You see, the struggle that is bringing so much stress in your life wasn't created by anyone else. It was created by you. And all of my struggles...sigh....were created by me.
I know that may sound harsh, but hear me out.
If someone does something mean to you, and it upsets you, that person did not physically make you mad. You allowed yourself to react from a place of anger.
If a person says something cruel to you, and you feel sad, that person did not make you sad. You allowed yourself to react from a place of sadness and fear.
If someone doesn't do something you ask, and it irritates you, that person didn't irritate you. You allowed yourself to react with irritation.
The feelings you are feeling are real. But no one else can make you feel them. The emotions you are feeling are there to teach you something. How you respond to them, how you react to them, is your choice. No one can make that choice for you. No one can get inside of your head and make you feel a certain way. Others may try to hurt your feelings, or cause you to feel pain, but they cannot choose what you feel. And that is powerful!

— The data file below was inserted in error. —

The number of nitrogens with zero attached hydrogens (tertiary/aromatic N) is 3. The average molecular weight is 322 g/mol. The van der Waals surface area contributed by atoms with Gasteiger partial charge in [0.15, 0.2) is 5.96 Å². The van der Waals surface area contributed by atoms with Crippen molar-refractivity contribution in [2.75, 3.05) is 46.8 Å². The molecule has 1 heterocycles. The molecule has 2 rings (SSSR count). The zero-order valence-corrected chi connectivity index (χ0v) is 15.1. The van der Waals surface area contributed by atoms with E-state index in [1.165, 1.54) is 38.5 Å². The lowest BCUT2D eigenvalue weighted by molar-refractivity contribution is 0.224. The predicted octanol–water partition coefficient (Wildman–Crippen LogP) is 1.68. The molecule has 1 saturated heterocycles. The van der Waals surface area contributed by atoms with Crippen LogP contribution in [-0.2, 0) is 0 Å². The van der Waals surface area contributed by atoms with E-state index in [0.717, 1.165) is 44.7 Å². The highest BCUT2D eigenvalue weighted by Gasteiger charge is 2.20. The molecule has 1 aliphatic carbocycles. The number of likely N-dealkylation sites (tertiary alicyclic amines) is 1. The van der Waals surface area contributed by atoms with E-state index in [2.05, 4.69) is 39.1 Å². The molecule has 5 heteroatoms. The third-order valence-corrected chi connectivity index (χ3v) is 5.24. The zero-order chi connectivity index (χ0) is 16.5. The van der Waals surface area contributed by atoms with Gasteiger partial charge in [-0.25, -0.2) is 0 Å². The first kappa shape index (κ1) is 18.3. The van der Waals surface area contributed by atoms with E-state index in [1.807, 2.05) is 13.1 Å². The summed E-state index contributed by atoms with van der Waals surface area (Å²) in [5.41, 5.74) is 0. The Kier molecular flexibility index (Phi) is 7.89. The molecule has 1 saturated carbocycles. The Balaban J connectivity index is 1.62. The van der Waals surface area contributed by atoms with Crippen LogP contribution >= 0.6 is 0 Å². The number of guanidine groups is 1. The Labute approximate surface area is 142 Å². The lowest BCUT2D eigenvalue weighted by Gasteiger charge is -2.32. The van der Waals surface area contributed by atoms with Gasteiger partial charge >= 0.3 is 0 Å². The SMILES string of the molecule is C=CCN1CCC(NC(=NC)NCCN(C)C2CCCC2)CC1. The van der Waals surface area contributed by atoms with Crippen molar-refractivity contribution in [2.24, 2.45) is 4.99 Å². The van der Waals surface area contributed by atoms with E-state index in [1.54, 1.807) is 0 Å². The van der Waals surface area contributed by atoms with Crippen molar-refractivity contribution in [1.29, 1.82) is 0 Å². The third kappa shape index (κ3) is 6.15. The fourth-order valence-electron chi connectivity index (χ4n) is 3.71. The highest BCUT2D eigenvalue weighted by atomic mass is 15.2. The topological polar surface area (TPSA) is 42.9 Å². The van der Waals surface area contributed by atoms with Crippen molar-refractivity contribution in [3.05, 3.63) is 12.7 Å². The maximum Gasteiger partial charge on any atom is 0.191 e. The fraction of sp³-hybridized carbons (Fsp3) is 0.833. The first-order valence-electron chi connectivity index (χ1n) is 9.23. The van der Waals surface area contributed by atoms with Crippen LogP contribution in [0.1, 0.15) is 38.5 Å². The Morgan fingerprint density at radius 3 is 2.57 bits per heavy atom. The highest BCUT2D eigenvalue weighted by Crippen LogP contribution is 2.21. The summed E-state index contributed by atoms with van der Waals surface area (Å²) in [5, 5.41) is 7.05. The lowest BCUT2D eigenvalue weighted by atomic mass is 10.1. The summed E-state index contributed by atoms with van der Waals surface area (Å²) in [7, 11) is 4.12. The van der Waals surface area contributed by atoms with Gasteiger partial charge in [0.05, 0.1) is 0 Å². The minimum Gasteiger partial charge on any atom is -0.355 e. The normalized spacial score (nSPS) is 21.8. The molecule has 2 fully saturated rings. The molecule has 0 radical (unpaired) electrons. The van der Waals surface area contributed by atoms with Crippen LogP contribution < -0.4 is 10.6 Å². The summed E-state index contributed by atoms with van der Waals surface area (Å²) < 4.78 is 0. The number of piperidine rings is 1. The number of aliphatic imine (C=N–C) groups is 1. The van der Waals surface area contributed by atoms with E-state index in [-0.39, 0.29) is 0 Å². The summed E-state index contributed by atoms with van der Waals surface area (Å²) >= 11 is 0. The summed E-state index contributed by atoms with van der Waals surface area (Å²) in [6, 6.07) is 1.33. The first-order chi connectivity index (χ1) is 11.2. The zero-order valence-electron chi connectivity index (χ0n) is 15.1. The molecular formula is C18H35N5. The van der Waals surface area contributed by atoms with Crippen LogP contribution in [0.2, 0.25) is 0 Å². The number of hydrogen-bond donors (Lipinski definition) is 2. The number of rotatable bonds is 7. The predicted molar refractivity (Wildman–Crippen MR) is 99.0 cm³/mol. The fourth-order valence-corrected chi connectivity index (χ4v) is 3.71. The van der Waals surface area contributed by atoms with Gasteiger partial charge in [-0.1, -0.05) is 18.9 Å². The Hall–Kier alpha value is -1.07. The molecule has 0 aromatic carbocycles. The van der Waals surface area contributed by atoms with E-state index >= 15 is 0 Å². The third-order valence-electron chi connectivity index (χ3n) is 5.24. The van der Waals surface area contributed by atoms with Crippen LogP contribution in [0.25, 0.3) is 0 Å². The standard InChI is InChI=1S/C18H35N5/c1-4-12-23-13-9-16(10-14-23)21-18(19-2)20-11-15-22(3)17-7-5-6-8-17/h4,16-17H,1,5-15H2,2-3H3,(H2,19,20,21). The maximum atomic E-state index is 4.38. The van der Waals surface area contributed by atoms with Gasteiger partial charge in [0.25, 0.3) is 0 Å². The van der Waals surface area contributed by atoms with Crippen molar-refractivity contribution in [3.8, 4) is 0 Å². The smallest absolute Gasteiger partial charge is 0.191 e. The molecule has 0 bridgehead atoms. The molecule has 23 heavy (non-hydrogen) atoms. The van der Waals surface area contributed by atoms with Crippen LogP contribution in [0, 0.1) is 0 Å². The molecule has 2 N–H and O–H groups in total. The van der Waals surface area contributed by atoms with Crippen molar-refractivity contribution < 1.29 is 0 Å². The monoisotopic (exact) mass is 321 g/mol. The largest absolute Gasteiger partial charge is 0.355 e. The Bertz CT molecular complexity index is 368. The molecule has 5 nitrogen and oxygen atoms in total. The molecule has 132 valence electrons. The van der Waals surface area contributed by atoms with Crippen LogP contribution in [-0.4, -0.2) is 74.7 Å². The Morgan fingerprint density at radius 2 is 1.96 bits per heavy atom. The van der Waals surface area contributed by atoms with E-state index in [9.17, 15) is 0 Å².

When my client and I were discussing struggle, she said to me "It will never end. We are always going to struggle!"
And I thought to myself, "There will only be a struggle when we allow ourselves to struggle."
When life brings you painful situations, and it will, you may feel yourself struggle. You may feel conflict rising. Allow yourself to feel what you are feeling. But don't let the emotions take over and control you. Feel the moment. Feel it deeply. And breathe. Breathe in slowly, and breathe it out slowly. And allow yourself to feel that moment. When you are ready, ask yourself why you are feeling this way. What is this emotion trying to tell you? Why did it cause conflict to rise inside of you? Become mindful of all of it. And be in that moment. Pause before reacting. And allow yourself to be.